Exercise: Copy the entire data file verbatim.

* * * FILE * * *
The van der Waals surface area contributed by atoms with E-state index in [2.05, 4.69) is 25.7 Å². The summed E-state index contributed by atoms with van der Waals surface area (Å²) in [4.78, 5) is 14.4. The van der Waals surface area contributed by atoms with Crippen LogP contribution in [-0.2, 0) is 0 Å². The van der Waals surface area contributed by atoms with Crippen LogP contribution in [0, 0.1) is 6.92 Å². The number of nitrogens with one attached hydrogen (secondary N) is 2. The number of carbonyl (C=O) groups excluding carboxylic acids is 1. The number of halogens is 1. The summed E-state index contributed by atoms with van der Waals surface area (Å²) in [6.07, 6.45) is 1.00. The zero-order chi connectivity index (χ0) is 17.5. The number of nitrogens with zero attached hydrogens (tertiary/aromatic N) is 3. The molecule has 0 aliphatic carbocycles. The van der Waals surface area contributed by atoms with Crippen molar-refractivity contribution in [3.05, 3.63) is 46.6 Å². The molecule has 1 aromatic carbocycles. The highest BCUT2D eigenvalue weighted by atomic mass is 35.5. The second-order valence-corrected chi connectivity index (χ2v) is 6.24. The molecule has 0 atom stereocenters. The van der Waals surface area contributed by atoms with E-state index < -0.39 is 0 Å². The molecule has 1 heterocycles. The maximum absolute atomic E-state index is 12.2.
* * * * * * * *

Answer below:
The van der Waals surface area contributed by atoms with E-state index in [2.05, 4.69) is 25.7 Å². The summed E-state index contributed by atoms with van der Waals surface area (Å²) in [4.78, 5) is 14.4. The van der Waals surface area contributed by atoms with Crippen LogP contribution in [-0.2, 0) is 0 Å². The van der Waals surface area contributed by atoms with Crippen LogP contribution in [0, 0.1) is 6.92 Å². The number of nitrogens with one attached hydrogen (secondary N) is 2. The number of carbonyl (C=O) groups excluding carboxylic acids is 1. The number of halogens is 1. The summed E-state index contributed by atoms with van der Waals surface area (Å²) in [6.07, 6.45) is 1.00. The zero-order chi connectivity index (χ0) is 17.5. The number of nitrogens with zero attached hydrogens (tertiary/aromatic N) is 3. The molecule has 0 aliphatic carbocycles. The van der Waals surface area contributed by atoms with Crippen molar-refractivity contribution in [3.05, 3.63) is 46.6 Å². The molecule has 1 aromatic carbocycles. The highest BCUT2D eigenvalue weighted by atomic mass is 35.5. The second-order valence-corrected chi connectivity index (χ2v) is 6.24. The molecule has 0 atom stereocenters. The van der Waals surface area contributed by atoms with E-state index < -0.39 is 0 Å². The molecule has 1 heterocycles. The maximum absolute atomic E-state index is 12.2.